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D-H Pediatricians Link TV Ads with Youth Obesity, Alcohol Use

April 30, 2012
Boston

Susanne E. Tanski, MD, MPH, FAAP
and Auden C. McClure, MD, MPH, FAAP

Expanding on the long line of Dartmouth-Hitchcock research into the impact of mass media on risky behavior among young people, pediatricians Susanne E. Tanski, MD, MPH, FAAP, and Auden C. McClure, MD, MPH, FAAP, told colleagues from around the country on April 29 about new evidence linking television advertising of alcohol and fast food with drinking and obesity among teens and young adults.

During the annual meeting of the Pediatric Academic Societies, Tanski and McClure described nationwide surveys in which their research team showed youngsters 20 still images from ads that appeared most often in the previous year for beer and hard-liquor brands and for quick-service restaurants. In both cases, the youths viewed ads that had undergone digital editing to remove the brand names and logos.

Among the 2,541 people ages 15 to 20 whom the researchers quizzed about underage use of alcohol, Tanski noted, those youths who reported consuming alcohol regularly – 59 percent of those surveyed – recognized many more of the commercials for beer and other spirits than did those who claimed not to drink.

"At present, the alcohol industry employs voluntary standards to direct their advertising to audiences comprised of adults of legal drinking age," said Tanski, an assistant professor of pediatrics at the Audrey and Theodor Geisel School of Medicine at Dartmouth, from which Dartmouth-Hitchcock Medical Center (DHMC) is the teaching hospital. "While this study cannot determine which came first – the exposure to advertising or the drinking behavior – it does suggest alcohol advertising may play a role in underage drinking, and the standards for alcohol ad placement perhaps should be more strict."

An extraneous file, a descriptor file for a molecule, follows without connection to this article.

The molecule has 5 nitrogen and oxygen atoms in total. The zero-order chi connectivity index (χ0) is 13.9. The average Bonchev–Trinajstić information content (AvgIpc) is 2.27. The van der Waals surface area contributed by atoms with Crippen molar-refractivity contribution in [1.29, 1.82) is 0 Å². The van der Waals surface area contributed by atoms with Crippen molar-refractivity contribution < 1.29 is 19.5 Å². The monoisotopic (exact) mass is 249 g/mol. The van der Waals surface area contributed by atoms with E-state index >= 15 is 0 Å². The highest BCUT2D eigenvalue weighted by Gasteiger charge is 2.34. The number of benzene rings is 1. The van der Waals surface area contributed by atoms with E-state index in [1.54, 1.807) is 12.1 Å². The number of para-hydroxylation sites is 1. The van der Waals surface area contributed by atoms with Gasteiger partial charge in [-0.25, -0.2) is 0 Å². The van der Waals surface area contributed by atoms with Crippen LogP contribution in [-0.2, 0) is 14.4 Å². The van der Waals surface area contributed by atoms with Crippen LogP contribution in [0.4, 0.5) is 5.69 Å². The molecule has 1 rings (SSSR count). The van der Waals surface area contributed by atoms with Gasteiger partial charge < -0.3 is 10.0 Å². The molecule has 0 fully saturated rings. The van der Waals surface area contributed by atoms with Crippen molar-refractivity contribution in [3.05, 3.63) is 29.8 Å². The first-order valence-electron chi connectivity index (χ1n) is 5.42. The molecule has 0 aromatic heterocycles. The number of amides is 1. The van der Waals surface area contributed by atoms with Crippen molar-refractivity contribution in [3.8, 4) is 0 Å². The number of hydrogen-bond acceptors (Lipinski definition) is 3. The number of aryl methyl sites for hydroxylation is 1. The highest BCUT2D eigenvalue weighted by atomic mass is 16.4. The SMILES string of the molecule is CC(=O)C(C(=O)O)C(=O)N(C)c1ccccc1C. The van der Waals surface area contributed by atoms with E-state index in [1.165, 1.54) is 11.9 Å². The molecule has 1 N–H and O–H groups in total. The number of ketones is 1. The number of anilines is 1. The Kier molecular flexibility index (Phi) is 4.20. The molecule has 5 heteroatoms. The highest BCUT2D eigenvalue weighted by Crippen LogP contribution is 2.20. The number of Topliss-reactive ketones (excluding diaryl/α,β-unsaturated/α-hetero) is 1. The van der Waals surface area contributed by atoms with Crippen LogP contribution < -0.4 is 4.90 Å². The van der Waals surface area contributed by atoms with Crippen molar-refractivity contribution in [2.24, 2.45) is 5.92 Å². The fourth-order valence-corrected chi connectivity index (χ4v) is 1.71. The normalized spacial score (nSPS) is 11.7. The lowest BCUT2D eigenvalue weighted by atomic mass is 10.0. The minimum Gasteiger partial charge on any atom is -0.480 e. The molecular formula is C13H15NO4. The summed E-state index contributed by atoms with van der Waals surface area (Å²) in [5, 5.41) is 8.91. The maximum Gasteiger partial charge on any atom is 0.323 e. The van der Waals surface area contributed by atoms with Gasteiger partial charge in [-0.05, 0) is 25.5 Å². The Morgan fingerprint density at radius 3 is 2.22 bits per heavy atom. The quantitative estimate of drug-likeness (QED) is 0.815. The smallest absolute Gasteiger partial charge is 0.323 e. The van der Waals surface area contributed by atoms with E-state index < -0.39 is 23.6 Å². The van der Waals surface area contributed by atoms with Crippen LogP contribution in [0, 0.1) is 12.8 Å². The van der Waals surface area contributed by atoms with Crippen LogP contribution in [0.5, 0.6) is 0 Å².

McClure, meanwhile, reported that among the 3,342 youths ages 15 to 23 who answered questions about their weight, their levels of exercise, and their habits of eating and watching television, those who described themselves as obese – 15 percent of participants – were more than twice as likely to recognize the disguised ads as their less-overweight peers.

"A similar association with obesity was not found for familiarity with televised alcohol ads, suggesting that the relationship was specific to fast-food advertising content," said McClure, also an assistant professor of pediatrics at the Geisel School. "After accounting for overall TV time, TV ad familiarity was still linked with obesity, suggesting that this finding is not simply due to increased sedentary time or an effect of TV programming. … Given the broad exposure of youth to advertising, the more we know about how media and marketing affect young people, the better equipped we are as pediatricians and parents to guide them in making healthy diet choices."

Tanski and McClure's colleague at the Children's Hospital at Dartmouth-Hitchcock (CHaD), James D. Sargent, MD, FAAP, hastens to add that the fast-food study does not associate more frequent visits to the depicted restaurants with obesity.

"Individuals who are more familiar with these ads may have food consumption patterns that include many types of high-calorie food brands, or they may be especially sensitive to visual cues to eat while watching TV," said Sargent, who co-authored both studies with Tanski and McClure. "More research is necessary to determine how fast-food ad familiarity is linked to obesity."

More about D-H pediatricians' research into mass media and youth behaviors
About Dartmouth-Hitchcock

Dartmouth-Hitchcock is a national leader in evidence-based and patient-centered health care. The system includes hundreds of physicians, specialists, and other providers who work together at different locations to meet the health care needs of patients in northern New England. In addition to primary care services at local community practices, Dartmouth-Hitchcock patients have access to specialists in almost every area of medicine, as well as world-class research at the Audrey and Theodor Geisel School of Medicine at Dartmouth College and centers of excellence including The Dartmouth Institute for Health Policy & Clinical Practice (TDI).

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For more information contact David Corriveau at (603) 653-1978.

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